Norsemen Spirit

Posted by Ms Elly on

Norsemen Spirit

What is the biggest lesson that Norse mythology has taught you? It's hard to tell, isn't it? Because this fountain of wonderful stories never stops inspiring others to observe the world, to move on away from hardships, and to live life to the fullest. The spirit of the beings in Norse mythology is a golden example of such inspiration. Besides the Gods' Fighting Spirit in Ragnarok, we are to discuss the Norsemen Spirit. 

What is the Norsemen Spirit that we are mentioning? Simply a line: Live for Odin's wisdom, Freya's love, and Thor's protection. 

Odin's Wisdom

Odin was one of the most famous and important figures in Norse mythology. He was the ruler of Asgard the land of gods and also the father of Thor the God of Thunder and Storm. Odin was the Raven God, God of War and Death, and also known as the God of Poetry. Besides such title, Odin was also the God of Wisdom. The burning desire of learning more inside Odin never seemed to stop. 

He was willing to give up many of his crucial things just to gain more knowledge. He traded his eye for a drink of the Mimir's water which would allow the drinker to know everything in the world. Odin even sacrificed himself by hanging on the Yggdrasil Tree, being stabbed and inflicted by hunger and thirst, only to get the ability to decipher runes. He got his knowledge and information from many sources, for example sitting on the High Throne to observe the cosmos and having his ravens telling him about the stories in the Nine Worlds. There was time Odin devoted his power and time to retrieve the Mead of Poetry which would make the drinker of the Mead had wisdom and more power.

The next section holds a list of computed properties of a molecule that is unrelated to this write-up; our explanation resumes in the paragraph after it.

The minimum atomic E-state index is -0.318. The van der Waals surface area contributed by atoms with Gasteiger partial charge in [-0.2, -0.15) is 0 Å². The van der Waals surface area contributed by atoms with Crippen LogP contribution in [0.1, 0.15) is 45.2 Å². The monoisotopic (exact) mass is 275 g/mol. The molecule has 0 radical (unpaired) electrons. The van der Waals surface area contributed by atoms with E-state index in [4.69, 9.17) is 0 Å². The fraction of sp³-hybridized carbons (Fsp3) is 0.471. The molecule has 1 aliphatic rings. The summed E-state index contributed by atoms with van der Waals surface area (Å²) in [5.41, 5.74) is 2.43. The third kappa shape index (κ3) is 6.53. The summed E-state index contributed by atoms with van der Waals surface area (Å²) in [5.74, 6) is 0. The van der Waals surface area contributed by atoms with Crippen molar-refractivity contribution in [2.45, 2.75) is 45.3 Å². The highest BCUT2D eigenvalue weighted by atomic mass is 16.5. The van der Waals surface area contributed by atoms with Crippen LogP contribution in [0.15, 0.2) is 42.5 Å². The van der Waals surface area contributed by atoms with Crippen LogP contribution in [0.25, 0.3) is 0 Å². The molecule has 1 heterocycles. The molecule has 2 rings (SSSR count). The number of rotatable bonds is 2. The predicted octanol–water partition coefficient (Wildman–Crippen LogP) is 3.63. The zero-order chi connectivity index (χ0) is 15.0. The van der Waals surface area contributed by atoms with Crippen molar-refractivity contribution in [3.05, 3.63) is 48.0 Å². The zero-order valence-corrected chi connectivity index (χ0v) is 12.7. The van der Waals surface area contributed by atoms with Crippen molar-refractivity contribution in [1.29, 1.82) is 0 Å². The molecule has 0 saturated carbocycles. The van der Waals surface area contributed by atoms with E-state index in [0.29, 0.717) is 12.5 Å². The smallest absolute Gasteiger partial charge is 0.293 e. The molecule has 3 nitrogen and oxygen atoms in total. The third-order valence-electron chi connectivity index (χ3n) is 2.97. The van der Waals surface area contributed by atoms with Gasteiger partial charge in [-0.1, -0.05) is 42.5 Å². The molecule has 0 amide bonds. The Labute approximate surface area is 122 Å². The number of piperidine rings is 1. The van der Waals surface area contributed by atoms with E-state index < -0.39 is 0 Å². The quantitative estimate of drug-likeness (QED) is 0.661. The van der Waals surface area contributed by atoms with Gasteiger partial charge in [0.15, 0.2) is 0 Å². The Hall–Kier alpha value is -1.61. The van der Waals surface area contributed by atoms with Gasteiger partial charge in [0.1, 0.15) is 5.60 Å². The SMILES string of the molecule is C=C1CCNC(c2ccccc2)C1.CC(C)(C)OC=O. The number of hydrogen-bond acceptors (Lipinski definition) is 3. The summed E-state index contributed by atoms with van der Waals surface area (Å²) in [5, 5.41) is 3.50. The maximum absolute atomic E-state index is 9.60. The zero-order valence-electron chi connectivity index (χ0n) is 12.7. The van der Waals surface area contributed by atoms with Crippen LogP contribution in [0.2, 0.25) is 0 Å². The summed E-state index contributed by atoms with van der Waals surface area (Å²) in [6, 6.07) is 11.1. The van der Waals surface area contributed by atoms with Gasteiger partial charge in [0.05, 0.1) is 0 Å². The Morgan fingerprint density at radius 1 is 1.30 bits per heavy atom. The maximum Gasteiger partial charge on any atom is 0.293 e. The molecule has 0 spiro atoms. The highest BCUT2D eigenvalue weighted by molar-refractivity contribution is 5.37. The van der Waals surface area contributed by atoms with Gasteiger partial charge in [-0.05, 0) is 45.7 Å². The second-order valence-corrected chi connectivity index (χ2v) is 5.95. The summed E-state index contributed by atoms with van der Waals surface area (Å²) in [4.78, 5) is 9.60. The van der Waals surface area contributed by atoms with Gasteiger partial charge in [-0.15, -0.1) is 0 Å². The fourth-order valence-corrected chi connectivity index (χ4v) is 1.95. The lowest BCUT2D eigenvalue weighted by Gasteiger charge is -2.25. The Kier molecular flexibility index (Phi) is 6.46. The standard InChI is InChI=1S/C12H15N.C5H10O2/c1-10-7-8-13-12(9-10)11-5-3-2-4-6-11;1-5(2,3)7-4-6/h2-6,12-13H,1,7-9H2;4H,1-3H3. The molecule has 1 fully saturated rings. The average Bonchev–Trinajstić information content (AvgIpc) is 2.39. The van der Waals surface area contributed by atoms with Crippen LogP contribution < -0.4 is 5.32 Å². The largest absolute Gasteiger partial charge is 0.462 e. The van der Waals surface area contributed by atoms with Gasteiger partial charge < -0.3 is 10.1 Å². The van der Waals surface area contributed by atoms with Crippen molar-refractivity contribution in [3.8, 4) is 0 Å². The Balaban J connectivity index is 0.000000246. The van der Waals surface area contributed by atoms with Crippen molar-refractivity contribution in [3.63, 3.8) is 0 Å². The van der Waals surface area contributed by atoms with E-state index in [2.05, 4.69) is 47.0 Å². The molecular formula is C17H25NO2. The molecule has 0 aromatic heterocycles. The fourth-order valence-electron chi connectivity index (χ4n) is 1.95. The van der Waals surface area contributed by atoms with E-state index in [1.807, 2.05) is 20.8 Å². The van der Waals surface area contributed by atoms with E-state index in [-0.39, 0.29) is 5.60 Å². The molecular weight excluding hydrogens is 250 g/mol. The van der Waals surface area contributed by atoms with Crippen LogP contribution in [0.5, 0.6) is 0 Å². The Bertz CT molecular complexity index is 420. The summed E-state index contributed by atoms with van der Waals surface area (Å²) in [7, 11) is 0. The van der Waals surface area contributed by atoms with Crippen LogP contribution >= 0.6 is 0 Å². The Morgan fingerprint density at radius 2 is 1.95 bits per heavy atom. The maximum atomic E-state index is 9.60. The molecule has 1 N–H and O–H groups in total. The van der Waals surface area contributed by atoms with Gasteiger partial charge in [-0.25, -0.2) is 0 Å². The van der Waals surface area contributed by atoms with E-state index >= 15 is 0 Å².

Odin's wisdom was an infinite source. But he never satisfied with his knowledge, maybe because he was not recognized as the wisest Norse figure (this title belonged to Kvasir who was born as a peace treaty of the Viking Gods War). Thereby, he never stopped his quest for knowledge. 

Freya's Love

Freya was the goddess from the Vanir god tribe. She was beautiful and was known as the goddess of love in Norse mythology. Freya had a twin brother whose name was Freyr. Their father was Njord - the god of the seafaring. Njord, Freyr, and Freya came to dwell in Asgard as the exchanged hostage to seal the peace treaty of the Viking Gods War.  

A quite famous story about Freya was her love for the mysterious husband. Her husband was one of the most mystical figures in Norse myth. There were two things that we know about Freya's husband: 1. His name was Od. 2. He disappeared. The sudden disappearance of husband broke the heart of the beautiful goddess. She cried a lot and her tears became the golden stones which were just perfect for making jewelry. Freya spent her power and time searching for her husband. She roamed every corner in the Nine Worlds but failed to find out any trace of her husband. The more she went out finding, the more disappointed she got. 

Thor's Protection

Little explanation for this figure though. Thor has become the most famous Norse figure by far for the adaptation of Thor into famous blockbusting movies. He was the god of Thunder and Storm who wielded the Mjolnir hammer in the hand and smashed the skull of his enemies. Many worshipped Thor for he was powerful and courageous. Other worshipped him for his kindness and generosity. Thor would not only defend the Norse pantheon but he helped to protect the human as well. In many ceremonies like a birthday or wedding, Thor would appear and give his blessings to the people. 


 Live for Odin's wisdom, Freya's love, and Thor's protection

It does not tell us to "live with". Instead, to "live for". This means the active involvement in achieving Odin's wisdom, Freya' love, and Thor's protection. Though reaching the perfection of Norse gods who obviously had some shortcomings is impossible, setting goals (Odin's wisdom, Freya's love, and Thor's protection) to better oneself is feasible. It is about the conscious employment of action and active energy to accomplish great things. That is the Norsemen spirit which belonged to the Norse pantheon worshippers. 

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